While speaking at Paris economic conference Tuesday, Federal Reserve Chairman Jerome Powell reiterated that the Fed would "act as appropriate" due to "uncertainties" in the global economy, citing Brexit and the upcoming U.S. debt limit issue as points of concern. 

Powell noted that the 2008 financial crisis raised the importance that central banks must place on global developments.

“The global nature of the financial crisis and the channels through which it spread sharply highlight the interconnectedness of our economic, financial, and policy environments,” Powell said. “U.S. economic developments affect the rest of the world and the reverse is also true.”

Economists and market analysts are predicting that the Fed will cut borrowing rates during the Federal Market Open Committee (FOMC) meetings on July 30 and 31. The last time rates were cut was in 2008. Powell made similar comments about the possible rate cut in a meeting Wednesday.

If rates are cut, consumers could pay less in short-term interest on credit cards and home equity loans, and those with mortgages could have lower monthly payments.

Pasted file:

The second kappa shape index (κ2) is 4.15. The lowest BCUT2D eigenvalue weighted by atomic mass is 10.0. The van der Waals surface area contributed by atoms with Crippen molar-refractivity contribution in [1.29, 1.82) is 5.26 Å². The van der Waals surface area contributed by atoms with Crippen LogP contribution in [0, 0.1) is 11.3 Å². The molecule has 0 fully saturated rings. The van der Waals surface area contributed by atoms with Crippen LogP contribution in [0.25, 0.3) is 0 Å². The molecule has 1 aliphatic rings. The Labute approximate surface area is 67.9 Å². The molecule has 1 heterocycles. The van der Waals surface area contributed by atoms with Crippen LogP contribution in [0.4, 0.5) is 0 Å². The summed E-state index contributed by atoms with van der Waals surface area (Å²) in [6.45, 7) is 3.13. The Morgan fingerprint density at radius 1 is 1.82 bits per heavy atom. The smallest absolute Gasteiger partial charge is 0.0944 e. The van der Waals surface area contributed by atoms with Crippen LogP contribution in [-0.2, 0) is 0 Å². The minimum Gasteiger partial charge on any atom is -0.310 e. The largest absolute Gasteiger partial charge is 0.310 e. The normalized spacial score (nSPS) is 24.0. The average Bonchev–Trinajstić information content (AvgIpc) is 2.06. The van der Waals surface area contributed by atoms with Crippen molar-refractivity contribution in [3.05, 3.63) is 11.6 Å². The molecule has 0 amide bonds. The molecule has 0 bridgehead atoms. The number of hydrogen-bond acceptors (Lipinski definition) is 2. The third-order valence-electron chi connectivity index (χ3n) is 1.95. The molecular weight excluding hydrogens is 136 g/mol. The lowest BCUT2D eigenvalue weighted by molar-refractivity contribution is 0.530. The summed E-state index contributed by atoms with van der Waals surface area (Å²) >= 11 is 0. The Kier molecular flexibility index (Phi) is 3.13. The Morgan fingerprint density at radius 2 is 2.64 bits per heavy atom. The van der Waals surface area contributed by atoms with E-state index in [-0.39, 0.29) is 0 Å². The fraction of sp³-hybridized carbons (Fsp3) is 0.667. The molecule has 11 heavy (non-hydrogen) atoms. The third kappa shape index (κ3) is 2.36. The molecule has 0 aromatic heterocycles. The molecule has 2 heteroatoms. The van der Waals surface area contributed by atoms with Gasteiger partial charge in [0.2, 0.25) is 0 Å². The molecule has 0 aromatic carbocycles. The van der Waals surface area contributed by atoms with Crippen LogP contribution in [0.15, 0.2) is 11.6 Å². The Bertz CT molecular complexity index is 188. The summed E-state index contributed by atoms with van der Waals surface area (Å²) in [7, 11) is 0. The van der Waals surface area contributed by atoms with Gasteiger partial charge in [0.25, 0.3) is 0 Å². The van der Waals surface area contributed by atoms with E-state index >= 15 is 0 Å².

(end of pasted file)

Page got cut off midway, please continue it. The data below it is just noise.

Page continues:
Some analysts expect further rate cuts by a quarter-point later in 2019 and 2020 in addition to a possible July cut.

Powell also added that a key indicator of inflation had increased in June. The Personal Consumption Expenditure (PCE) price increased by 1.7% in June, up from 1.6% in May. Powell then added that inflation pressures "remain muted." 

Powell has so far increased rates as chairman in order to curb inflation, which is called Contractionary Monetary Policy by economists.

President Trump, who has publicly stated he wants lower rates to stimulate the U.S. economy, has expressed dissatisfaction with the fed, even describing it as his "biggest threat." There have even been reports that Trump has considered "demoting" or firing Powell, which the Trump administration has denied. Powell has said that he will remain as chair, even if Trump asks him to step down. 

Powell was nominated by Trump in November 2017 and began his term in February 2018, succeeding Barack Obama-appointee Janet Yellen.